As pandemic continues to reduce our physical mobility, in some cases absolutely reduce us to our residences – it’s no longer rare to sight to see animals or birds boldly venturing out reclaiming their share of space in town and cities.
Due to fewer vehicles and lesser human movement, while the environment has been conducive for the animals and birds to roam carefreely. While these animals are generally harmless and wander in search of food and shelter, it is when they pay a surprise visit to local homes that panic grips among a few people.
However, due to circumstances or unfamiliarity with animals, expert intention does become necessary before either humans or animals cause harm to one another.
In the last couple of months, Atul an independent animal rescuer from Mangaluru has been on a regular run across the coastal district rescuing a variety of snakes, including dogs and cats.
The 22-year old says that the loss of natural habitat in the coastal district is the major reason for animals such as snake venturing out. “Besides other animals, we have rescued over 23 snakes alone from homes since the lockdown,” he adds.
A self-taught ethical animal rescuer has also offered is among the on-call volunteers with the Mangaluru city police. Post rescue the animals, under the observation of forest authorities are duly released to their natural habitat.
On the other hand, Rajani Shetty has been a sincere host to stray animals especially dogs. Since the lockdown, the 40-year old along with her family have been feeding 160 stray dogs. “We also take care of about 15 cats, hen, eagles, and tortoises and love to take care of more animals, but for our limited economic means,” she said.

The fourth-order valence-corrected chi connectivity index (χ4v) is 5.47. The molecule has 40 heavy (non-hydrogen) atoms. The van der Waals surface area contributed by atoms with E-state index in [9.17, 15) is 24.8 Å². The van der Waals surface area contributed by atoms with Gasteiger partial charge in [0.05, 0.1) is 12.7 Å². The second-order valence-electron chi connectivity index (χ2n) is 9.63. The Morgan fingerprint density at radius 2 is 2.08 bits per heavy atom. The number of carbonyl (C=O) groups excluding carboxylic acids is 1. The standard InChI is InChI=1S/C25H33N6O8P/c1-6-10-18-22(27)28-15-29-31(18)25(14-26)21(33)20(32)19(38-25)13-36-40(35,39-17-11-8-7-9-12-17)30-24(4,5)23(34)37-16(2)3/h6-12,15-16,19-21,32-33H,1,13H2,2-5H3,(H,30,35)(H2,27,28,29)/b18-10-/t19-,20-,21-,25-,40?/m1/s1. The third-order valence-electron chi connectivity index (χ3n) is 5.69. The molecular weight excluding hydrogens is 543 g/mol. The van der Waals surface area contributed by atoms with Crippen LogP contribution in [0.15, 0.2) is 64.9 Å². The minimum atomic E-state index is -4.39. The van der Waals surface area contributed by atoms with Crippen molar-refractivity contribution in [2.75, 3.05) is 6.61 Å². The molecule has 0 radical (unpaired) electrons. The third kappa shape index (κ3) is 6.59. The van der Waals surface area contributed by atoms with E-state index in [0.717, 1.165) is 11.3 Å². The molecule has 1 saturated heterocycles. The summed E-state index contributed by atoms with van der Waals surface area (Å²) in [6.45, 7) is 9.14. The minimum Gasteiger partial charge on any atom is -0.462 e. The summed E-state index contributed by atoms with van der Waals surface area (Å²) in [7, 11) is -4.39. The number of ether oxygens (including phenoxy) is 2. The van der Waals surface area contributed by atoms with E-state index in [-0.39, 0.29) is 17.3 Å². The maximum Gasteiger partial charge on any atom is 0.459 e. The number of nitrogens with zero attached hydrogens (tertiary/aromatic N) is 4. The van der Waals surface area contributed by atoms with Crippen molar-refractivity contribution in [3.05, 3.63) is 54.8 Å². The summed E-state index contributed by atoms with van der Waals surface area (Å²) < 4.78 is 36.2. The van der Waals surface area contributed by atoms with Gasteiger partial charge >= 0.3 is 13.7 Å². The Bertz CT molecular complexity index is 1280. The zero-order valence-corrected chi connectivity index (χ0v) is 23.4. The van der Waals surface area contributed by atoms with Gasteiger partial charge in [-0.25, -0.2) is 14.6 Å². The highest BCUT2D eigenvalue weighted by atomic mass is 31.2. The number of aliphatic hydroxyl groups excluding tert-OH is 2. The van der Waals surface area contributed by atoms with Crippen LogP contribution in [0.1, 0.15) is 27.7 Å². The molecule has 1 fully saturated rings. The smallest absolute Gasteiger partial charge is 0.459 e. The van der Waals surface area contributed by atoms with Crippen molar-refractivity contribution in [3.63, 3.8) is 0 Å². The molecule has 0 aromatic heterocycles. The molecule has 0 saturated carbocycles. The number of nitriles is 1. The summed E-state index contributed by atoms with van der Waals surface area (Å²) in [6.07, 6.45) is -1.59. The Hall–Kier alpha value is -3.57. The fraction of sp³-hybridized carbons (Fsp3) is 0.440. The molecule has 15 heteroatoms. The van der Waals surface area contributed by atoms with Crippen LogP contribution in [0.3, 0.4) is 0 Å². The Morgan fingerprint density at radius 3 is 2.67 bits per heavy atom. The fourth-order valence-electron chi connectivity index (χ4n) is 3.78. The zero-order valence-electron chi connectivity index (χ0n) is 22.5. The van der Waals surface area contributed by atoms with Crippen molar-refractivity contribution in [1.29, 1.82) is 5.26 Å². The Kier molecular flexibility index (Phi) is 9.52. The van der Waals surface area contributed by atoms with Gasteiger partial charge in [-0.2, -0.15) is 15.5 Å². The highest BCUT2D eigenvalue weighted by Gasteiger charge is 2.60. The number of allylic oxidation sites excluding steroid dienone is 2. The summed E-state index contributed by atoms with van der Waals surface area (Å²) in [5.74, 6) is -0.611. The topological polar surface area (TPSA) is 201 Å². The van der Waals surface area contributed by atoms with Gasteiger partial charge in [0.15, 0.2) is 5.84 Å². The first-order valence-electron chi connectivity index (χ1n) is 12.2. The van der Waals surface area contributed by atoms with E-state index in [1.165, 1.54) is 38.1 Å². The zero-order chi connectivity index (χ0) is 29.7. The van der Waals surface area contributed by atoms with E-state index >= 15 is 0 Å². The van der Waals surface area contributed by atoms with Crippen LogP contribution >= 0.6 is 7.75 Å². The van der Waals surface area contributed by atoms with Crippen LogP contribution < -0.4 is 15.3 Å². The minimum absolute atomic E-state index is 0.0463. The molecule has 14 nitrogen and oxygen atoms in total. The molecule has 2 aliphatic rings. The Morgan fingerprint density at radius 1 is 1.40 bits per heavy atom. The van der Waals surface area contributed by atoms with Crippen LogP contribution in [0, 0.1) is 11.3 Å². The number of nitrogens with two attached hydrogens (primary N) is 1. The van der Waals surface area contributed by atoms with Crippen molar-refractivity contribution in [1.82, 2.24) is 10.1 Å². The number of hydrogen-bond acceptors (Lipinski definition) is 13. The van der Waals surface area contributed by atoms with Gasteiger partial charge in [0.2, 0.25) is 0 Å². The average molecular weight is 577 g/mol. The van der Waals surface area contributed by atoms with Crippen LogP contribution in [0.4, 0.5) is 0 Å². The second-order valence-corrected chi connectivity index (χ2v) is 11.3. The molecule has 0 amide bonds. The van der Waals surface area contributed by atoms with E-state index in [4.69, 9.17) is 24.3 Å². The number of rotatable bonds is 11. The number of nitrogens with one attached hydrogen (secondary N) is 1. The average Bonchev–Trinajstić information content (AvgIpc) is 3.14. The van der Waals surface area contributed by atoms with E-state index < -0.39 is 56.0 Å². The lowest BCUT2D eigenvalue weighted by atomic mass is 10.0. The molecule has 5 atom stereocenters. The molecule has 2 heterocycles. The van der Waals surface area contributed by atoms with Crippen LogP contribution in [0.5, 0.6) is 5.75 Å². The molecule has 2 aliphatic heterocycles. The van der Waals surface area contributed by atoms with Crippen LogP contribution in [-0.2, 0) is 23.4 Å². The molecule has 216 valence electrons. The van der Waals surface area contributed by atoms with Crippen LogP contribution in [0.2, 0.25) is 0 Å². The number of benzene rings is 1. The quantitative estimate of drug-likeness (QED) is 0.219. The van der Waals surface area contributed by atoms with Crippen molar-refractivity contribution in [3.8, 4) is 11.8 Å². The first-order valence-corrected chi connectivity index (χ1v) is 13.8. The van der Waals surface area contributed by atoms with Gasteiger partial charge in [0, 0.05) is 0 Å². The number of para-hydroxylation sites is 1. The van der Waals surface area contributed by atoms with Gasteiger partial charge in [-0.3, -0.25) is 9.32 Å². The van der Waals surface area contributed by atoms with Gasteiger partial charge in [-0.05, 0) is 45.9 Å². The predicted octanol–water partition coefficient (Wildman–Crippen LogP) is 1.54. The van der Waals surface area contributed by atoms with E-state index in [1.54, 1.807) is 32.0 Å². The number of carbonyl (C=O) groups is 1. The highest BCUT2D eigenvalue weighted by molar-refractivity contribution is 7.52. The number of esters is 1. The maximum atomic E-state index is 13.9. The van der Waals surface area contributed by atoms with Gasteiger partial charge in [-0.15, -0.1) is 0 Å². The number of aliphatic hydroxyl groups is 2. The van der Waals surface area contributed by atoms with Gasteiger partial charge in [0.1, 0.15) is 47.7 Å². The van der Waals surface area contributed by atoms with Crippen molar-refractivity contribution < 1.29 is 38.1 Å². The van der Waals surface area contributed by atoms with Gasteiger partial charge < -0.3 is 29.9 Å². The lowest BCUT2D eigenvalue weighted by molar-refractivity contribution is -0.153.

Her effort was also recently recognized by the local media when Rajani also made into rescued a cat that had fallen down a 50 ft deep well. “It’s not new to me. Even they are living creatures with family. By maintaining due caution and personal safety, it is only humanitarian to rescues helpless beings,” she said.
At 37, Xavier Kiran Pinto, also known as “Snake Kiran” who has been credited for rescuing over 4500 snakes was in for a pleasant surprise – when he found a rare Albino Python. “It entered a house in Bantwal. Thankfully because people in these areas worship snakes like Cobra, they don’t kill them. But the danger of being spotted and attacked remains for other variants,” Pinto said.
Besides 200 plus snakes, and a civet cat, white python, he was involved in administering aid to the rescues animals and their subsequent release back to the wild.
Across the country, the residents have frequently reported an increase in the number of spotting domesticated species like dogs, cats to uncommon visitors like civet, peacock, Nilgai, snakes.
Even post Lockdown, since COVID-19 is prevalent – rescuers say that animal may continue to come out on the road since there are lesser human activity. “Since vehicle and industrial noise is less the animals are not scared. The only thing required is that such co-existence must be encouraged by showing compassion to animals and the environment around us,” Rajani said.